The coefficient, f(infection), in the GAM model is a measure for the risk of acquiring Leptospira antibodies. In Panels A, B, C and D, the x axis intercept values, where f(infection) equals zero, were US$1.70/day, 22 meters, 22 meters and 2 rats, respectively.doi:10.1371/journal.pntd.0000228.g004
Multivariate analyses found that the risk for acquiring Leptospira antibodies was associated with exposures in the household environment and not in the workplace setting (Table 1). Subjects who resided less than 20 meters from an open sewer and the lowest point in the valley had a 1.42 times (95% CI 1.14–1.75) increased risk for acquiring Leptospira antibodies than those who lived 20 meters or more from these attributes. Residence less than 20 meters from accumulated refuse was associated with a 1.43 times (95% CI 1.04–1.88) increased risk. Sighting of two or more rats and presence of chickens, a marker for rat infestation, in the household were significant reservoir-associated risk factors. After controlling for age, gender and significant environmental exposures, indicators of low socioeconomic level, household per capita income (PR 0.89 for an increase of US$1.00 per day, 95% CI 0.82–0.95) and black race (PR 1.25, 95% CI 1.03–1.50) were risk factors for acquiring Leptospira antibodies (Table 1).
Efforts to identify interventions for urban leptospirosis have been hampered by the lack of population-based information on transmission determinants. In this large community-based survey of a slum settlement in Brazil, we found that 15% of the residents had serologic evidence for a prior Leptospira infection. The prevalence rate of Leptospira antibodies in the study slum community was similar to that (12%) found in a city-wide survey performed in Salvador . Risk factors for acquiring Leptospira antibodies were associated with exposures in the household environment. Interventions therefore need to target the environmental sources of transmission - open sewers, flooding, open refuse deposits and animal reservoirs - in the places where slum inhabitants reside. After controlling for the influence of poor environment, indicators of low socioeconomic status were found to be independently associated with the risk of acquiring Leptospira antibodies. This finding suggests that in slum communities with overall high levels of absolute poverty, relative differences in socioeconomic level contribute to unequal outcomes for leptospirosis.
Leptospirosis has been traditionally considered an occupational disease, since work-related activities are frequently identified as risk exposures . However slum inhabitants reside in close proximity to animal reservoirs and environmental surface waters which contain Leptospira . We previously found that Leptospira infection clusters within households in slum communities in Salvador . In this study, we found that after controlling for confounding factors, significant risk exposures were those associated with the household environment rather than workplace. As a caveat, interview-elicited responses were used to evaluate work-related exposures since GIS surveys were not performed at the sites where subjects worked. It is possible that slum residents may have had work-related risk exposures which were not detected by our survey. Nevertheless, our findings support the conclusion that the slum household is an important site for Leptospira transmission and provides the rationale for interventions that target risk exposures in this environment.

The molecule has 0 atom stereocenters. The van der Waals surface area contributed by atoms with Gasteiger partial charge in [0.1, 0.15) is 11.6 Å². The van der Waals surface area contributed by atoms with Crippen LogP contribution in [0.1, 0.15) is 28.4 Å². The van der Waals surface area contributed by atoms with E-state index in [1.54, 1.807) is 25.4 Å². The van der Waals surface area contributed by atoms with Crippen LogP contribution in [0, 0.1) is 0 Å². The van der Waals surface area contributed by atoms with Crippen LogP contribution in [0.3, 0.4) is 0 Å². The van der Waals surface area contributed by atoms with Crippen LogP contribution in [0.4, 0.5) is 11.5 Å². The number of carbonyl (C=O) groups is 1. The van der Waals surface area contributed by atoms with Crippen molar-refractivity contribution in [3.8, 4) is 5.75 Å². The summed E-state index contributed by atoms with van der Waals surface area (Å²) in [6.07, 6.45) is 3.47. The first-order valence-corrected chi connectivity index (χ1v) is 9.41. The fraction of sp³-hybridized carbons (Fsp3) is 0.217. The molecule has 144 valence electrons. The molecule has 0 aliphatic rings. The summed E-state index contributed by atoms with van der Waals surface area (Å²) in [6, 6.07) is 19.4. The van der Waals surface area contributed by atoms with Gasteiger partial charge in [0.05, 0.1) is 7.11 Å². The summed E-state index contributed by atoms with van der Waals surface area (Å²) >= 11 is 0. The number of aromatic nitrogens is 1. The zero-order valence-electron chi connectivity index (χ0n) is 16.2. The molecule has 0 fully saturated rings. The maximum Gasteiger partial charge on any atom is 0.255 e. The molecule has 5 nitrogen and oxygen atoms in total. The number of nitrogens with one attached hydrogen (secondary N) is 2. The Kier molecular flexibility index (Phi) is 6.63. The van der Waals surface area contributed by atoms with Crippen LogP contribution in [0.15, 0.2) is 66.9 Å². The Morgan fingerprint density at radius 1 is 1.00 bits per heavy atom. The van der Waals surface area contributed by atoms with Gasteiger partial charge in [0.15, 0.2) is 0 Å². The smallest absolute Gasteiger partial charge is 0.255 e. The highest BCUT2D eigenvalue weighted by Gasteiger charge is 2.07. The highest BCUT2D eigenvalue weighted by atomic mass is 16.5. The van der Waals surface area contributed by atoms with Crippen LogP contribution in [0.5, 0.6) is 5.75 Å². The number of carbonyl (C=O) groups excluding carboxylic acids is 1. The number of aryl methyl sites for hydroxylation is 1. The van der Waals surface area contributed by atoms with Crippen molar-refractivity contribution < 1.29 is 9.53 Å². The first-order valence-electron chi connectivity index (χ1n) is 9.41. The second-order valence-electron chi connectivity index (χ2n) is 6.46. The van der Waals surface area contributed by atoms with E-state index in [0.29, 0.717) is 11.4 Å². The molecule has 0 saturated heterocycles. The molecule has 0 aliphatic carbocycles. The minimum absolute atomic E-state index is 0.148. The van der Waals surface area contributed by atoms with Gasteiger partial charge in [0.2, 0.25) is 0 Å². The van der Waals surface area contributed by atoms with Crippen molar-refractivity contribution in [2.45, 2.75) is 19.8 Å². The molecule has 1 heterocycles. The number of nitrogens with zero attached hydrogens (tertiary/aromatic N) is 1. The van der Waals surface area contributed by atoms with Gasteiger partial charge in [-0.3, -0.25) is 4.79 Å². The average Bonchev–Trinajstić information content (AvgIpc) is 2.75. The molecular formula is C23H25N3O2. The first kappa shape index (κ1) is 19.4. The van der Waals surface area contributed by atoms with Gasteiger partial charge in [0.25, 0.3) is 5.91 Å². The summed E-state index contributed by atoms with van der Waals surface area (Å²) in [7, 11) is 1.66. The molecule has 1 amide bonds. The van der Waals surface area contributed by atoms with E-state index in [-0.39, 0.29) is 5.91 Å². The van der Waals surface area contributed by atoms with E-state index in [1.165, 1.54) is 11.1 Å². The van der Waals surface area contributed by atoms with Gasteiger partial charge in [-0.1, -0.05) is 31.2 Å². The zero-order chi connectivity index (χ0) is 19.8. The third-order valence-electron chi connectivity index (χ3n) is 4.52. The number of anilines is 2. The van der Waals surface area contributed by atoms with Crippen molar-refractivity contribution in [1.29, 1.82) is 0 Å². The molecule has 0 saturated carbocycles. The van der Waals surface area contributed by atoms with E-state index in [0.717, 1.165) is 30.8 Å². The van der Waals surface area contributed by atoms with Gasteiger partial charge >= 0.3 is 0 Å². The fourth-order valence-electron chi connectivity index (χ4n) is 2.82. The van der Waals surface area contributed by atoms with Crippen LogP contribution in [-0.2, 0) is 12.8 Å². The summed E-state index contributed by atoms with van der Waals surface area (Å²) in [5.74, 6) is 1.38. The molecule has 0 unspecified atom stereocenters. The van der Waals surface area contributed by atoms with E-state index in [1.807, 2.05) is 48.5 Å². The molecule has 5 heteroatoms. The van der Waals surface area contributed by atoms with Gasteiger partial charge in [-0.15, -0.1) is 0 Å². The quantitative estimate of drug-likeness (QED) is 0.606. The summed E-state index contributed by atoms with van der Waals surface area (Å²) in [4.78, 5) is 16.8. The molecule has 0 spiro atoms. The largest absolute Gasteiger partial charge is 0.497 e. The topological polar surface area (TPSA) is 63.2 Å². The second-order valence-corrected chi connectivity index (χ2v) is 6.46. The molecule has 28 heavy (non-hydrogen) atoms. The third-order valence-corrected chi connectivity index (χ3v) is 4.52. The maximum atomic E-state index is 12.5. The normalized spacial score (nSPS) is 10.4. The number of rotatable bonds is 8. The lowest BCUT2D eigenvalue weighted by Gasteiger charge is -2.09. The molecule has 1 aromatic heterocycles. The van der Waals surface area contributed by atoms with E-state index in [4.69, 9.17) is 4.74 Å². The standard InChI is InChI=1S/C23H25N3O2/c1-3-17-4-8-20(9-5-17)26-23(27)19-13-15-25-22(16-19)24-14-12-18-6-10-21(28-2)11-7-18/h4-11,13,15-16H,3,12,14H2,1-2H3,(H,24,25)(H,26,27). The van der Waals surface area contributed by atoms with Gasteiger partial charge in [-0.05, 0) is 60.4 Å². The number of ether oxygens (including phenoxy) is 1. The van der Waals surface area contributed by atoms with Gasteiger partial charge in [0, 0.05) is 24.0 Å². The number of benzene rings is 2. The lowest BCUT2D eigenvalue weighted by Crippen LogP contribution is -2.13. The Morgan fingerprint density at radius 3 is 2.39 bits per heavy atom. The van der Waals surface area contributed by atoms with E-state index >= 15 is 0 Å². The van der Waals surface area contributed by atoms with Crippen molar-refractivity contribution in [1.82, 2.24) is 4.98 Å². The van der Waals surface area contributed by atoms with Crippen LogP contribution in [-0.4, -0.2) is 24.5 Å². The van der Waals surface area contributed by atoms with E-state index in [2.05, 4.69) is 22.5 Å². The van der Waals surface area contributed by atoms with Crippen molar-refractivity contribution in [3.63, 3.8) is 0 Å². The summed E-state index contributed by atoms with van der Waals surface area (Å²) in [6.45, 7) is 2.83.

The study's findings indicate that the domestic rat was the principal reservoir for Leptospira transmission in the study community. Highest agglutination titers among 89% of the subjects were directed against L. interrogans serovar Copenhageni, the serovar associated with the R. norvegicus reservoir. Reported sighting of rats is considered to be an unreliable marker of rat infestation. However we found that the number of rats sighted by residents was correlated with their risk of acquiring Leptospira antibodies (Figure 4D), indicating that rat sightings may be a useful marker of infection risk in slum communities where inhabitants are accustomed to the presence of rats. Although dogs were not found to be a risk factor, detailed investigations of Leptospira carriage in urban reservoirs need to be performed. Of note, the presence of chickens in households was a risk factor, although they in of themselves are not reservoirs. This association may reflect a rat-related exposure not accounted for by reported sightings, since rats are attracted to chicken feed and waste. Raising chickens is a widespread practice in slum communities – 48% (519) of the 1079 study households raised chickens. Control of rodent reservoir populations may therefore need to incorporate measures that directly address this practice.
Our findings confirm hypotheses raised by previous ecologic studies ,, that infrastructure deficiencies related to open sewers, flooding and open refuse deposits are transmission sources for leptospirosis in the slum environment. Furthermore, there appears to be defined areas of risk associated with open sewers and refuse deposits, which serve as habitats and sources of food for rats. Home range radius of the domestic rat varies from 30–150 meters ,, but home range use decreases from the centre to the edge. GAM analysis demonstrated that slum residents had a positive risk for acquiring Leptospira antibodies when households were situated within 20 meters from open sewers and refuse deposits. In addition, infection risk increased as distances from an open sewer or refuse deposit decreased, suggesting that households which are situated closer to these foci have a higher degree of environmental contamination with Leptospira and inhabitants of these households are exposed to higher inoculum doses during infection. Molecular approaches to quantify Leptospira in environmental samples  will be useful in answering this question and guiding recommendations for environmental decontamination and barrier control measures which can be implemented in slum communities.